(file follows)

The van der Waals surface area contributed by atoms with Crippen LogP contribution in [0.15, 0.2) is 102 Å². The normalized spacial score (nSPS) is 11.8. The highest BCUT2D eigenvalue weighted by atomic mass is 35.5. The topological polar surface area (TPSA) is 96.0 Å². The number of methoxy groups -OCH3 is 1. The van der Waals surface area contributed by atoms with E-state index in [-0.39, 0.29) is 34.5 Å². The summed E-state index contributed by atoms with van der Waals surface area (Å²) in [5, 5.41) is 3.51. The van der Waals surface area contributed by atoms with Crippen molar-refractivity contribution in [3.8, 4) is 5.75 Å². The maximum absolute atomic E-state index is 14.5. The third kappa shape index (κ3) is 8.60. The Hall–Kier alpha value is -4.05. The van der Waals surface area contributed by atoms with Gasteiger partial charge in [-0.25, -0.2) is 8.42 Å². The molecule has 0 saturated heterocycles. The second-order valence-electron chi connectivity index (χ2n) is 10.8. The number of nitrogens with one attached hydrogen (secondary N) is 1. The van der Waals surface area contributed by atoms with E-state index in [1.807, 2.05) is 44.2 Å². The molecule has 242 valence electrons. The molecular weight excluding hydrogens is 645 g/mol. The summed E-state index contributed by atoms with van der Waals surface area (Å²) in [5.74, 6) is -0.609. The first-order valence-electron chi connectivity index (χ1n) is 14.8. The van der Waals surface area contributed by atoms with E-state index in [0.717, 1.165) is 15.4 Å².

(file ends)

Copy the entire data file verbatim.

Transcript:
The van der Waals surface area contributed by atoms with Crippen LogP contribution in [0.15, 0.2) is 102 Å². The normalized spacial score (nSPS) is 11.8. The highest BCUT2D eigenvalue weighted by atomic mass is 35.5. The topological polar surface area (TPSA) is 96.0 Å². The number of methoxy groups -OCH3 is 1. The van der Waals surface area contributed by atoms with E-state index in [-0.39, 0.29) is 34.5 Å². The summed E-state index contributed by atoms with van der Waals surface area (Å²) in [5, 5.41) is 3.51. The van der Waals surface area contributed by atoms with Crippen molar-refractivity contribution in [3.8, 4) is 5.75 Å². The maximum absolute atomic E-state index is 14.5. The third kappa shape index (κ3) is 8.60. The Hall–Kier alpha value is -4.05. The van der Waals surface area contributed by atoms with Gasteiger partial charge in [-0.25, -0.2) is 8.42 Å². The molecule has 0 saturated heterocycles. The second-order valence-electron chi connectivity index (χ2n) is 10.8. The number of nitrogens with one attached hydrogen (secondary N) is 1. The van der Waals surface area contributed by atoms with E-state index in [1.807, 2.05) is 44.2 Å². The molecule has 242 valence electrons. The molecular weight excluding hydrogens is 645 g/mol. The summed E-state index contributed by atoms with van der Waals surface area (Å²) in [5.74, 6) is -0.609. The first-order valence-electron chi connectivity index (χ1n) is 14.8. The van der Waals surface area contributed by atoms with E-state index in [0.717, 1.165) is 15.4 Å².